Guide to Literary Terms

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What are rhetorical devices? & What is the difference between that and a rhetorical question?

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Rhetorical devices are employed by people who are making an argument in order to help them be more persuasive. For example, one might employ pathos, one of Aristotle's three modes of persuasion, in order to awaken his or her audience's sympathy on some subject or for some group. Or, one might employ other devices like hyperbole (also called overstatement) or metaphor in order to convince one's audience of one's purpose.

A rhetorical question is a kind of device where the person doing the persuading asks a question, to which they don't actually expect an answer, in which the answer is already implied and expected. If someone were, for example, giving a speech about bullying in schools and trying to persuade young children not to engage in bullying behaviors toward others, he or she might ask, "You wouldn't like it if someone made fun of you, would you?" The expected answer, of course, is "No, I wouldn't!" The speaker can use questions like this in order to get their audience to agree with him or her.

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Rhetoric is the art of persuasion, whether through writing or through speech.

Therefore, rhetorical devices are techniques that are intended to help an author or a speaker be effective in persuading his or her audience.  These devices can be used to emphasize major points, to help organize one's presentation, or to give one's speech or written argument more style.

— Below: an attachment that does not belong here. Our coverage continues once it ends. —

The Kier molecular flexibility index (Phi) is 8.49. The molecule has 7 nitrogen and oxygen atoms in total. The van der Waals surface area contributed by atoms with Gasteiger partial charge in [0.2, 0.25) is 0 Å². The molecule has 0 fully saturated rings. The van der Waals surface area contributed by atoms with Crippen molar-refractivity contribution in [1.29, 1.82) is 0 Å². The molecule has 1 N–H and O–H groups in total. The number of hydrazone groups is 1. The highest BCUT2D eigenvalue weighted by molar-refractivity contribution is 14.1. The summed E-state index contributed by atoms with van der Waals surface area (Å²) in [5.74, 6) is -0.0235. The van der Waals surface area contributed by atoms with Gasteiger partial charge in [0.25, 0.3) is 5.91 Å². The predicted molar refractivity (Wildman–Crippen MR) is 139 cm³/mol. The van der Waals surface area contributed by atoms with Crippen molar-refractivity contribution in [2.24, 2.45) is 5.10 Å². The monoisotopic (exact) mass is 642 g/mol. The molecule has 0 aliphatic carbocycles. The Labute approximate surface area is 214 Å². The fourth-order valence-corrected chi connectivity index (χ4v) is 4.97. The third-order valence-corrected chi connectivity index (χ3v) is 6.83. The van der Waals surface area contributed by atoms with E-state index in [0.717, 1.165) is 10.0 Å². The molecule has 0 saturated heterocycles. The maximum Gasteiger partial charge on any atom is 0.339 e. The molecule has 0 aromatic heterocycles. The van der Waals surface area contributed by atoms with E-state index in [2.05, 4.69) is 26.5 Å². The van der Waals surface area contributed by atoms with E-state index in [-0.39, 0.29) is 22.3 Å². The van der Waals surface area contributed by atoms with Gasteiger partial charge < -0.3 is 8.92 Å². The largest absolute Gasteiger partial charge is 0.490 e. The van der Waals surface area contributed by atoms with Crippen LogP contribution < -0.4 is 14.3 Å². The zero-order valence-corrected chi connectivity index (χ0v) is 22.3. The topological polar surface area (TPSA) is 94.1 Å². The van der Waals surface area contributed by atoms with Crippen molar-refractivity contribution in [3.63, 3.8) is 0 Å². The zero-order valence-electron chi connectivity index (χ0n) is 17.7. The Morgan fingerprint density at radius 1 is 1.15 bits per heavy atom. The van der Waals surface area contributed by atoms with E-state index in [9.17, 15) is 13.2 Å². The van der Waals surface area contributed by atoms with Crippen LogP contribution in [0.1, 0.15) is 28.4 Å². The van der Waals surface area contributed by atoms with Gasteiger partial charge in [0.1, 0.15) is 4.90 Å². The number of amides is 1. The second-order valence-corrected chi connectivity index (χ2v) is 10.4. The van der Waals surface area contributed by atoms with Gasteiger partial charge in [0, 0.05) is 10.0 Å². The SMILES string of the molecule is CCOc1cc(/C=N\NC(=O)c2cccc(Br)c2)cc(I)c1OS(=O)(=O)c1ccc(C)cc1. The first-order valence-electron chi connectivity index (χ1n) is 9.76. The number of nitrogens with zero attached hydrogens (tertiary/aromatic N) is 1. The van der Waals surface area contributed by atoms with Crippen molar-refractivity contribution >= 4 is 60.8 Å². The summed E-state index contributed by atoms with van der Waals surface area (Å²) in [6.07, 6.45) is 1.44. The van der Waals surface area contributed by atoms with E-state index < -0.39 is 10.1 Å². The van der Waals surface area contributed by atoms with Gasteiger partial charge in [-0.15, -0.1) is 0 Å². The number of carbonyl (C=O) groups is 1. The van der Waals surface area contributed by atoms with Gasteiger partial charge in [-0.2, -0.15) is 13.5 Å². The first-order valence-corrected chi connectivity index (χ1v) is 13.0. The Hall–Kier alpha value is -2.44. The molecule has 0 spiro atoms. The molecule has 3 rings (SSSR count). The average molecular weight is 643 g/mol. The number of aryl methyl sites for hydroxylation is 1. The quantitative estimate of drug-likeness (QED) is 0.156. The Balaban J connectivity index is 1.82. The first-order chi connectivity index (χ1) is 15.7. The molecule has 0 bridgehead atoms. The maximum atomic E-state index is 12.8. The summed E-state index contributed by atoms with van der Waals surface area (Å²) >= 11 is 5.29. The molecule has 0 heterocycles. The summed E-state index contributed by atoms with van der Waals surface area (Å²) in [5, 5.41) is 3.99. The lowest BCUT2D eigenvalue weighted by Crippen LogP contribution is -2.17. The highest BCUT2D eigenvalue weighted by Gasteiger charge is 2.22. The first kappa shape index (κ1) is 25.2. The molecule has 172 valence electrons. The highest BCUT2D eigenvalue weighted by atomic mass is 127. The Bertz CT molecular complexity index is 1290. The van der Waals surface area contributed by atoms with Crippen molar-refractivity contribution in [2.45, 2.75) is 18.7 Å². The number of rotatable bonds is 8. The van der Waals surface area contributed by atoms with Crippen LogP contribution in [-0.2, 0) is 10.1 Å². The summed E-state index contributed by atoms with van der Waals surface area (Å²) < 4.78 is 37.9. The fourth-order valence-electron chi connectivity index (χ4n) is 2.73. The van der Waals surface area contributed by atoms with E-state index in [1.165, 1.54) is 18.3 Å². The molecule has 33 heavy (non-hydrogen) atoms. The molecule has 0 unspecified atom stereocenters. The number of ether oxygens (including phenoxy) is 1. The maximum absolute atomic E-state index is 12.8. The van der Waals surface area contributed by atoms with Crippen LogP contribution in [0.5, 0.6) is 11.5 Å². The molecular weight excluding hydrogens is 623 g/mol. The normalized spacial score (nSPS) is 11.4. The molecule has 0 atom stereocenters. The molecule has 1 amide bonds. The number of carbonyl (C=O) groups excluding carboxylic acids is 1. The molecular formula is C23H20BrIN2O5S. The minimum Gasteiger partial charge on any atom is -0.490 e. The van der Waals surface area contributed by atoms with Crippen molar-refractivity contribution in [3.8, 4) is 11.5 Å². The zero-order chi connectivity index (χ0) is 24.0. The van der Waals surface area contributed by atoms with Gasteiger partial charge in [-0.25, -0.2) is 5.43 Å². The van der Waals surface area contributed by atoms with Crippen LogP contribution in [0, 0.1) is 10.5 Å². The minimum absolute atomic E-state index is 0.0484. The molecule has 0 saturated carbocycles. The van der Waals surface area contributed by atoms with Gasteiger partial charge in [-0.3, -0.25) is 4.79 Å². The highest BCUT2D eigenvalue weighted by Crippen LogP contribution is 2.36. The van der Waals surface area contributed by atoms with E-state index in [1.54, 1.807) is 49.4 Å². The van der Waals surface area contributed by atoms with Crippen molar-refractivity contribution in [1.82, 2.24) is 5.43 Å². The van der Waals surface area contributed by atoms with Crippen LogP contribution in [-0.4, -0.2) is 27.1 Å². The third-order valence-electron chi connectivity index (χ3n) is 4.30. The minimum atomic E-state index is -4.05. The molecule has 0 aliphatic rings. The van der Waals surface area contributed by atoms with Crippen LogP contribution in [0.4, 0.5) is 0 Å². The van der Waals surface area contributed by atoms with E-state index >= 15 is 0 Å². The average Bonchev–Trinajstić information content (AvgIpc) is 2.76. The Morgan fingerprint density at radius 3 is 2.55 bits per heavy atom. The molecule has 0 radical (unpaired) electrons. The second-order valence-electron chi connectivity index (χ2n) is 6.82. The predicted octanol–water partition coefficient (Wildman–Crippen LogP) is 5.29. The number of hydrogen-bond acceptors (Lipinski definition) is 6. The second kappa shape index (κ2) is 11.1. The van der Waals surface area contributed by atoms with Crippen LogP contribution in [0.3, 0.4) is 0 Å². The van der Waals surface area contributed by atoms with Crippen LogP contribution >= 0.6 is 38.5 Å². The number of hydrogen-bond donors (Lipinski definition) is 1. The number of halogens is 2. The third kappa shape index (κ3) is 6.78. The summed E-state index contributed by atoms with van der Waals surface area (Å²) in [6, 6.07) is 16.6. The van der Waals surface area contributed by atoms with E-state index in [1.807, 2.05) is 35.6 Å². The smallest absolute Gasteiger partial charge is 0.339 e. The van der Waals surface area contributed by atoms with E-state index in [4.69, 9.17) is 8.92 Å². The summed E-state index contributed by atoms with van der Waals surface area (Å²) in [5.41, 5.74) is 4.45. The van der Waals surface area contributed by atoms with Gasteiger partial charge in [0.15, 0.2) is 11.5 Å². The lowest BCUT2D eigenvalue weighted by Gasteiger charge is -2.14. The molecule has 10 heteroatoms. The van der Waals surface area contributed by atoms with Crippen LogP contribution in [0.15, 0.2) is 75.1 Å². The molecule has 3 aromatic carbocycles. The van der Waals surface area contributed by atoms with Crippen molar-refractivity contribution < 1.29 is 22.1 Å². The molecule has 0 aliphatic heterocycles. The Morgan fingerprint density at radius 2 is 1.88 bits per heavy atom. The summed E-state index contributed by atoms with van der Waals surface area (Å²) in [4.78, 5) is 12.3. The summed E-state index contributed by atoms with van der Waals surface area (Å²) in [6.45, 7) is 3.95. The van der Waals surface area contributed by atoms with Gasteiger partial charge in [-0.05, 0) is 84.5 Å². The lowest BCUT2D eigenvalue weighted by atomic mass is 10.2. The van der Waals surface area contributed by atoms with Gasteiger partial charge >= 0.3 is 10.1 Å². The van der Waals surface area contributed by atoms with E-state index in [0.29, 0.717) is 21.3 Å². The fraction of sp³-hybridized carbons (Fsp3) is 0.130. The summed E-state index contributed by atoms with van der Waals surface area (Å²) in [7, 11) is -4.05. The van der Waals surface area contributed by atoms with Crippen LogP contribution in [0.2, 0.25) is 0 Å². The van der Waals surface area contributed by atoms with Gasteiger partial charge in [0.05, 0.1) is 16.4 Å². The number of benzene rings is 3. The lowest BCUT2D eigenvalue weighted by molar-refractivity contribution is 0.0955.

There are many rhetorical devices.  In fact, the link below lists sixty rhetorical devices.  A rhetorical question is one of those rhetorical devices.

Other rhetorical devices include such things as analogies, alliteration, hyperbole (exaggerating so as to help make a point) and its opposite, understatement.

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Rhetorical devices are figures of speech; devices that create various kinds of linguistic-semantic effect in poetic language. Rhetorical figures are part of the defamiliarizing quality of poetical language with all its deviations. Rhetorical figures are not just decorative but functional too. They are connotative markers of poetic language. There are many such figures of different kinds based on structural or semantic grounds. Some common figures are personification, alliteration, simile, metaphor, oxymoron etc.

Rhetorical question refers to a particular kind of a question used in poetic or imaginative language where the answer is not given directly, but is implicit in the structure and content of the question itself. These questions add to mysterious quality of creative language by enhancing its implicatory aspect. A famous example is the line from William Wordsworth's poem Solitary Reaper--"Will no one tell me what she sings?" There is none around in the place and the poet does not know Gaelic, the language of the girl's song. So, the answer is implied to be negative. The mode of question indicates the impassioned and desparate condition of the poet.

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